Reviewed by P.P.O. Kane
New Kinds of Smart: How the Science of Learnable Intelligence is Changing Education
By Bill Lucas and Guy Claxton
Open University Press, March 2010
This book is a compendium of research findings, resources and concepts that will be extraordinarily useful to teachers, educators and self-learners everywhere. In fact, it will be of interest to virtually anyone intrigued by the learning process.
The heart of the book lies in chapters 1-8, with each chapter covering one neglected aspect of intelligence. So chapter 4 explains why intelligence is intuitive and chapter 8 makes the claim that intelligence necessarily has an ethical dimension.
Each of these chapters has essentially the same format. First, there is a detailed examination of a particular research finding relating to the aspect of intelligence in question. Second, we are given a general overview of some of the other relevant scientific and educational research in that area. Third, a section called ‘Starting out’ looks at some schools that have just begun to apply this research. If you want to explore some of the ideas but are unsure of where to start, this section gives some useful pointers. The fourth section, ‘Going deeper’, looks at some schools that have implemented the afore-considered research in a more full-blooded fashion. They’ve striven to get the maximum benefit out of them. The final section, ‘Ideas into practice’, lists a slue of questions to provoke thought and ignite discussion. In addition, each chapter includes a ‘useful tool’ such as the jigsaw technique, the split-screen lesson and the Person-Plus Tool Kit. These are activities to try out immediately in class or in a seminar room, to see if they yield a benefit.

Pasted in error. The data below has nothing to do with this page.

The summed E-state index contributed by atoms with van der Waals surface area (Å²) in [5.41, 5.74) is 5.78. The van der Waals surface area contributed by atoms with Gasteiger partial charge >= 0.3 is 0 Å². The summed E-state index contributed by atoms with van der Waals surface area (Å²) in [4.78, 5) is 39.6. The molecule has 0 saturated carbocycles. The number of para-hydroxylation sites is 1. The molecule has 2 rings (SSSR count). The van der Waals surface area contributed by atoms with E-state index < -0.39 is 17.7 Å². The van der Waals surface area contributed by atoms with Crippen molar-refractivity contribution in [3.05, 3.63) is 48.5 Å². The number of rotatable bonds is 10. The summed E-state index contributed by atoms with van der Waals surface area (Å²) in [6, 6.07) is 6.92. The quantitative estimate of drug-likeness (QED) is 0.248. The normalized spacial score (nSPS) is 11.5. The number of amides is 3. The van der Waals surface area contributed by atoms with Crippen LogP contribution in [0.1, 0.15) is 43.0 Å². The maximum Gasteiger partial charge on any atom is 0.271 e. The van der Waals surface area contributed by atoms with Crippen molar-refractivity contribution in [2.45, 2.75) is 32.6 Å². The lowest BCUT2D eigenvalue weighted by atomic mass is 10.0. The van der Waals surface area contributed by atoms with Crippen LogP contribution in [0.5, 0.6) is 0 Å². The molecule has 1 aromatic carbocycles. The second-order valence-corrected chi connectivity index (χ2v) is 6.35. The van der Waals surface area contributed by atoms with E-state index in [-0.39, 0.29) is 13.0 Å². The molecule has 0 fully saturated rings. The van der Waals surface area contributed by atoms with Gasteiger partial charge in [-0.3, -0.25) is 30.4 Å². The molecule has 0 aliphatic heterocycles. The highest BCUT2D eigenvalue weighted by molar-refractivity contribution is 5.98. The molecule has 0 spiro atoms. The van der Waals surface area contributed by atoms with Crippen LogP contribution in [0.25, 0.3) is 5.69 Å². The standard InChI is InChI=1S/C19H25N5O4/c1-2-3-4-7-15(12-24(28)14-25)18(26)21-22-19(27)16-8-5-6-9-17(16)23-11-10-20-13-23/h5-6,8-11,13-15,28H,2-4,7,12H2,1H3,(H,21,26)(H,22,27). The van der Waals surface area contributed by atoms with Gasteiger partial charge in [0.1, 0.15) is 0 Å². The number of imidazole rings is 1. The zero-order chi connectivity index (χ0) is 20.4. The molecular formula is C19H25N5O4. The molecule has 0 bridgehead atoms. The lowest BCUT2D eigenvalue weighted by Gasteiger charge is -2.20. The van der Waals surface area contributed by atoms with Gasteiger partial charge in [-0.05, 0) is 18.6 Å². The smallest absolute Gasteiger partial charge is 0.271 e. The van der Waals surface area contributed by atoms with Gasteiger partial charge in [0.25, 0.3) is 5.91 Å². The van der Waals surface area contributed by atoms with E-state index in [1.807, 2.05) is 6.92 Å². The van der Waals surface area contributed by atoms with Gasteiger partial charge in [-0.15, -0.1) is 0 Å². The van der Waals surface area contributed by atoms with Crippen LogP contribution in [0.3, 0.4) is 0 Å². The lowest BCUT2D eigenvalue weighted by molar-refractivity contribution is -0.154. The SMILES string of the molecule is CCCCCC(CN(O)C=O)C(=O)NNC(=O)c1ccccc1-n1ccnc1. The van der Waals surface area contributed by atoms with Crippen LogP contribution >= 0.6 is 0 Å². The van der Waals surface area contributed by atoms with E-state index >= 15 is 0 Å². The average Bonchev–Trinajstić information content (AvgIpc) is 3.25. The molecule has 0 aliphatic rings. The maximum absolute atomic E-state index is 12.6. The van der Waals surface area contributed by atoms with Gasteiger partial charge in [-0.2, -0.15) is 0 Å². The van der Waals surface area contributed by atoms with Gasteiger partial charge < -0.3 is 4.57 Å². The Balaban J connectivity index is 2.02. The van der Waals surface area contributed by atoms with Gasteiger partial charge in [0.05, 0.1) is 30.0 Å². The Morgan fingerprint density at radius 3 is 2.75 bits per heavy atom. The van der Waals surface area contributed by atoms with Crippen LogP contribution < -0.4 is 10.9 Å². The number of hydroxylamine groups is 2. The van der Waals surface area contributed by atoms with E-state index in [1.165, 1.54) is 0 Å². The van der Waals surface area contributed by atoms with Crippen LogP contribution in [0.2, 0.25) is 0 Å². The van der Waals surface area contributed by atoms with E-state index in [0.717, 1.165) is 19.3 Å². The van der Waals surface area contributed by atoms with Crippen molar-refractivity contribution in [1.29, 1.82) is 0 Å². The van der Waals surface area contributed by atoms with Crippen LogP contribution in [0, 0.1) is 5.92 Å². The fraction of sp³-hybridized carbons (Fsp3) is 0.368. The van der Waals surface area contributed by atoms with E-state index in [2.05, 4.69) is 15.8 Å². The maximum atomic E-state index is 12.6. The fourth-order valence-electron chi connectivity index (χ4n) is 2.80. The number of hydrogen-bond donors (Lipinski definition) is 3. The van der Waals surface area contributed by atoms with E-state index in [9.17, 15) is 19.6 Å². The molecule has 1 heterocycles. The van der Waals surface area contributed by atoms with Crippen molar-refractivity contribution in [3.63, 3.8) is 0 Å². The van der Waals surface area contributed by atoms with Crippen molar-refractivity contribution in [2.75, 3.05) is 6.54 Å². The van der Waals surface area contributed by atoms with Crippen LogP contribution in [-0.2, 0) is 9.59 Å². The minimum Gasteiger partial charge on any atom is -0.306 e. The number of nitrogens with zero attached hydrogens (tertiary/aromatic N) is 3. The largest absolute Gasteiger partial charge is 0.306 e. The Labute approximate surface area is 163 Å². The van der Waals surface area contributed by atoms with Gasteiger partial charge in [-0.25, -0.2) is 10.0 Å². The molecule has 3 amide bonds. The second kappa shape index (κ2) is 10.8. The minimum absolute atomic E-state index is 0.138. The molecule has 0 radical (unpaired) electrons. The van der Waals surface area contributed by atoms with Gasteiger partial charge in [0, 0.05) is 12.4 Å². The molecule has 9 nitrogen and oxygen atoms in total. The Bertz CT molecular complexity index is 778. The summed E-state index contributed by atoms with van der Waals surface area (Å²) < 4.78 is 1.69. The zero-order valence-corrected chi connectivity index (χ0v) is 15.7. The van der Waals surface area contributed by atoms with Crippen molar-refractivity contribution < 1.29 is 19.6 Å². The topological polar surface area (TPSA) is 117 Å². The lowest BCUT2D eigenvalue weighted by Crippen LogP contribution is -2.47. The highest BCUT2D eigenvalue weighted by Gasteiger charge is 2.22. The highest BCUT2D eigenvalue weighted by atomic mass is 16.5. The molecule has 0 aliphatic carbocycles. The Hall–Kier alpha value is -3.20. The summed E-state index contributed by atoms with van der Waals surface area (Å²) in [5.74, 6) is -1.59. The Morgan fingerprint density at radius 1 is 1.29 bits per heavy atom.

There is a lot to take in, and it is all a bit bewildering at first. For example, the authors mention the 5 Rs (on page 23), the 3 Ps (on page 41) and the 4Ms (on page 164): I won’t elucidate further on what these mean. There is a table of virtues and strengths, relating to the ethical dimension of intelligence, and an outline of the Harkness model, which concerns the arrangement of tables within the classroom and/or the arrangement of students around a table. Throughout, the authors refer to quite a number of models of learning, such as SEAL (Social and Emotional Aspects of Learning), Costa and Kallick’s ‘16 habits of mind’.
The discussions of meta-cognition and self-efficacy were interesting, and also the notion of ‘communities of practice’: if you ignite fervour for learning and it ceases to be simply ‘being taught’, then you’re on a roll. In the chapter on social intelligence, the authors note that this form of intelligence can arise from the coordinated efforts of a group, just as a flowing football team, playing as a unit, can have an intelligence (seemingly) that is not attributable to any one player, or even the manager or coach.
Clearly, long gone are the days when psychologists considered that intelligence was fixed and could be captured by a single measure (e.g. Spearman’s ‘g’). A rough and ready definition of intelligence would be that it is about how well you respond to novel or unexpected challenges.
The pull quotes on some pages can be annoying. Their purpose, presumably, was to draw attention to certain passages, but if you’re reading the book straight through you end up reading the same piece of text twice. Their effect could be viewed as ironic: dumbing down, rather than ‘smarting up’.
The final chapter tied all the different strands together, and it included what the authors call their overarching 4:5:1 model. New Kinds of Smart is a useful and rewarding book. It delivers.
About the reviewer: P.P.O. Kane lives and works in Manchester, England. He welcomes responses to his reviews and you can reach him at firstname.lastname@example.org